Category Archives: Uncategorized

Knight, I know you can do it right

Stop giving money to old media, even individuals that are still in that mindset.

Hand the keys over to tech people. No need to be jealous of Silicon Valley innovation, just fund it. Seek out proposals from non-journalists and fund them.

The joint venture between Knight and Mozilla is a start, but it is also a start in the wrong direction. Why not just give Mozilla money to start a publication? Why not add a component to an established event such as a TechCrunch conference? There could be a pitch contest from entrepreneurs looking to fund really outside the box ideas.

I feel like only a small percentage of the Knight Foundation’s News Challenge money goes to breakthrough innovations, most of it goes to other large organizations to fund specific stories. Sometimes you get the feeling Knight is like the Federal Reserve lending to large banks.

Unfortunately (fortunately?) this is a very short contribution to this month’s Carnival, so I will leave you with the most distilled down version of this post’s ideas

Continue the challenge but take more risk. Give out more grants, smaller grants and ask different people to take that risk, people outside your comfort zone.


[NOTE: This is a response to March 2011’s Carnival of Journalism prompt. ]

Carnival of Journalism: Increasing the Number of News Sources

I lead product development for Macer Media LLC, whose primary property is the news site,The Sacramento Press. It is in this capacity that I will address the February Carnival of Journalism topic:

Considering your unique circumstances what steps can be taken to increase the number of news sources?

I design new tools and features for the custom Content Management System (CMS) that runs

We operate in large part by getting the community to contribute news, information, comments, photographs, tags, ratings and moderation to our site. We have gained a lot of qualitative insight as to why they do it. Now I want to develop more quantitative and analytical methods to expand our knowledge about why people contribute. In furthering our knowledge of this crucial question I believe we will be able to develop new tools and features to get a vastly more and varied contribution.

We have done many things to attract more contribution, from the digital to the tangible. We host free workshops open to the community to teach them more about our site, journalism and many related topics. We started a badge system to recognize individuals in our community for their hard work. And most importantly we hired a community manager to continue to build and grow relationships with the community, and to add new voices into the mix.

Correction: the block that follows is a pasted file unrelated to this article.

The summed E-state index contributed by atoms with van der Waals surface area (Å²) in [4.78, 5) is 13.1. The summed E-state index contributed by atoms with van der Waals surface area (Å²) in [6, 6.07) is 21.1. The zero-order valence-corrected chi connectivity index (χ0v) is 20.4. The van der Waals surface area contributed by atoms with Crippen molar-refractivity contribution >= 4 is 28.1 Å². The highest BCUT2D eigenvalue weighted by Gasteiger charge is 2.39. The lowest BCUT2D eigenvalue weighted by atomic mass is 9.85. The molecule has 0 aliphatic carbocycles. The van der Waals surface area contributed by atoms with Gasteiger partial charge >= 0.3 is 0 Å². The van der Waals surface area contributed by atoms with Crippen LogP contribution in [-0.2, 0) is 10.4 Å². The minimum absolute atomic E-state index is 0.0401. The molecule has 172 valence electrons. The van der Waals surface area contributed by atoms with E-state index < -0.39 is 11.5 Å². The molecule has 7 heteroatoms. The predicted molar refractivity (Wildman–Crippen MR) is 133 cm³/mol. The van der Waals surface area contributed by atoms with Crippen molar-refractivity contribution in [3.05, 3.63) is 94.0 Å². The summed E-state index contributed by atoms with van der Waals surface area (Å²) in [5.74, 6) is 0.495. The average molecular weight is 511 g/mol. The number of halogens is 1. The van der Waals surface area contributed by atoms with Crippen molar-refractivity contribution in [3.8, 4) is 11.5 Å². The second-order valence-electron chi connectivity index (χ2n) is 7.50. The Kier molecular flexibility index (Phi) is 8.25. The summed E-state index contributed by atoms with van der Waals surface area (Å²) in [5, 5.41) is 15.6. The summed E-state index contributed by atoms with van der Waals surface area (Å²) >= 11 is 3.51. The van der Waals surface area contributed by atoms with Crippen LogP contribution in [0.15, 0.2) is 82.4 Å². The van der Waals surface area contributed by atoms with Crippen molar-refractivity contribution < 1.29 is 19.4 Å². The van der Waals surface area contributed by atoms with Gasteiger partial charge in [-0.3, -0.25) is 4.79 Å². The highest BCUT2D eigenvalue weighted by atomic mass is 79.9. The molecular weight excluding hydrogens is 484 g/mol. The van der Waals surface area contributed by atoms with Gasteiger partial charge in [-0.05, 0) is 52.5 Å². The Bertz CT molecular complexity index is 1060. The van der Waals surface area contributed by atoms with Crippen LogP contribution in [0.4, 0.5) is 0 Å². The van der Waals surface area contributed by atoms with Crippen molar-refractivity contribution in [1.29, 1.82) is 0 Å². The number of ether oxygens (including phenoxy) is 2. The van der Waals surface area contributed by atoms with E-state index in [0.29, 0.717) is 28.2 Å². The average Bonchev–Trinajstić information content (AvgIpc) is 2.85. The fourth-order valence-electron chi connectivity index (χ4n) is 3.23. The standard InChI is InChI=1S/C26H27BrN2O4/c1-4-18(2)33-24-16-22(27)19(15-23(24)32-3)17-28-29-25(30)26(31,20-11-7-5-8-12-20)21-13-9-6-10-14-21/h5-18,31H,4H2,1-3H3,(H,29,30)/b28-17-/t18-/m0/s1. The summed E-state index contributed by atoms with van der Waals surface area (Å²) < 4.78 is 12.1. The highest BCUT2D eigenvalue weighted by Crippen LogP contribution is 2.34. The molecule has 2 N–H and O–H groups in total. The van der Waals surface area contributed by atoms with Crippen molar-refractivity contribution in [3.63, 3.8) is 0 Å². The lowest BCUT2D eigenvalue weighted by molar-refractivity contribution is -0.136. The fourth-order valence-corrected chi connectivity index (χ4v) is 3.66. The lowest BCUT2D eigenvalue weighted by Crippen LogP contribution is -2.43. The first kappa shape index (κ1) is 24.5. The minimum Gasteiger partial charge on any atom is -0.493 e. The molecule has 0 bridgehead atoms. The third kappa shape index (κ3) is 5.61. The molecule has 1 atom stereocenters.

Despite the aim of these actions being in whole or in part to increase the level of community contribution on our site, we have taken few steps to measure the results of our actions in depth.

On top of all that, we are in a unique position to really advance the whole industry’s knowledge in this space, because we are a relatively large, funded, for profit news site that has the tech resources to research and develop new tools. My background in particular (web developer/programmer) puts me in a position to dramatically experiment with how we modify our website to achieve the goal of getting more community voices on our site.

This next cycle of development will be spent adding tools to our CMS that give each department insight into what drives site contribution. Beyond that information I have also spent the last week examining the contribution habits of our users when it comes to writing articles.

In many circles the concept of the 1-9-90 rule for user contributed content is accepted as near gospel. The basic principle is that 1% of your overall site viewers heavily contribute content to the site, 9% are light contributors and remaining 90% are what are known as “lurkers” or those that simply consume the content without interacting with it.

In our case we don’t even have the tools to measure this rule in an easy fashion, nor have we even defined what constitutes contribution. By merely flagging something, have I as a reader contributed to the site? Is tagging a contribution?

If we simply look at the number of people who write articles on our site (excluding staff and interns) we see that those unique people make up a tiny fraction of the unique people that view our website. In January of this year 0.14% of visitors to the site wrote an article, significantly less than 1%. Since January of 2010 we have seen that number head in a downward trend as you can see on the graph below.



However during that time we have also seen site traffic increase substantially (see below graph), more than doubling during that period, yet the unique contribution rate did not halve.


Looking at these numbers is inspiring, but making something of them will require a lot more work. I aim to do that work and use what I have learned to build a system that attracts more new and unique users to our site. The more perspectives we have the better informed the community will be.

Blogbate round 3 OR Showdown at the MoJo Dojo

This is round 3 of a continuing back and forth between Phillip Smith and myself.

Legacy media organizations are where brilliant news innovations go to die.

So I fear a fundamental flaw in the design of the Knight-Mozilla partnership. However, the media partners you have are rather progressive media organizations. If this idea works with anyone (and it may), these are the most likely people with whom it would work.